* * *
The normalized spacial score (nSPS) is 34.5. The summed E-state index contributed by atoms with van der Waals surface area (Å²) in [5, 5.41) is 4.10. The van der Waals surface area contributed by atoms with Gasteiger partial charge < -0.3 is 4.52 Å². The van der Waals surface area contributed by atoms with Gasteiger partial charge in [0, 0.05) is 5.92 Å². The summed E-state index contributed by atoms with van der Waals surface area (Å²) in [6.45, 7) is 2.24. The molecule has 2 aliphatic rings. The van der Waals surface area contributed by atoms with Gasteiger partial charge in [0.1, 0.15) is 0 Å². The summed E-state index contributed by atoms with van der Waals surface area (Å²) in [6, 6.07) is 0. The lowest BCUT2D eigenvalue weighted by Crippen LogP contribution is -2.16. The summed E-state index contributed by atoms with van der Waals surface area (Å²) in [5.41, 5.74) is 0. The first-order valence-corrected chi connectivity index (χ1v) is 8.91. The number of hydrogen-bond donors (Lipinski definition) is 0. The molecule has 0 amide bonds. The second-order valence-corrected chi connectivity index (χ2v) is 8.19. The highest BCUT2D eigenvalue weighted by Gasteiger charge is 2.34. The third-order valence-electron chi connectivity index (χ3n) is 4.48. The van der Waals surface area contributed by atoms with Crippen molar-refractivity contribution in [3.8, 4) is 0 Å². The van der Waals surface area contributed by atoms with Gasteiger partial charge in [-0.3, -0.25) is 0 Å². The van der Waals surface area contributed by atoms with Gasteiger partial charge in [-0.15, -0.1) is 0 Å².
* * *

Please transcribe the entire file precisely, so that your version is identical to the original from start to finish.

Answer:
The normalized spacial score (nSPS) is 34.5. The summed E-state index contributed by atoms with van der Waals surface area (Å²) in [5, 5.41) is 4.10. The van der Waals surface area contributed by atoms with Gasteiger partial charge < -0.3 is 4.52 Å². The van der Waals surface area contributed by atoms with Gasteiger partial charge in [0, 0.05) is 5.92 Å². The summed E-state index contributed by atoms with van der Waals surface area (Å²) in [6.45, 7) is 2.24. The molecule has 2 aliphatic rings. The van der Waals surface area contributed by atoms with Gasteiger partial charge in [0.1, 0.15) is 0 Å². The summed E-state index contributed by atoms with van der Waals surface area (Å²) in [6, 6.07) is 0. The lowest BCUT2D eigenvalue weighted by Crippen LogP contribution is -2.16. The summed E-state index contributed by atoms with van der Waals surface area (Å²) in [5.41, 5.74) is 0. The first-order valence-corrected chi connectivity index (χ1v) is 8.91. The number of hydrogen-bond donors (Lipinski definition) is 0. The molecule has 0 amide bonds. The second-order valence-corrected chi connectivity index (χ2v) is 8.19. The highest BCUT2D eigenvalue weighted by Gasteiger charge is 2.34. The third-order valence-electron chi connectivity index (χ3n) is 4.48. The van der Waals surface area contributed by atoms with Crippen molar-refractivity contribution in [3.8, 4) is 0 Å². The van der Waals surface area contributed by atoms with Gasteiger partial charge in [-0.3, -0.25) is 0 Å². The van der Waals surface area contributed by atoms with Gasteiger partial charge in [-0.15, -0.1) is 0 Å².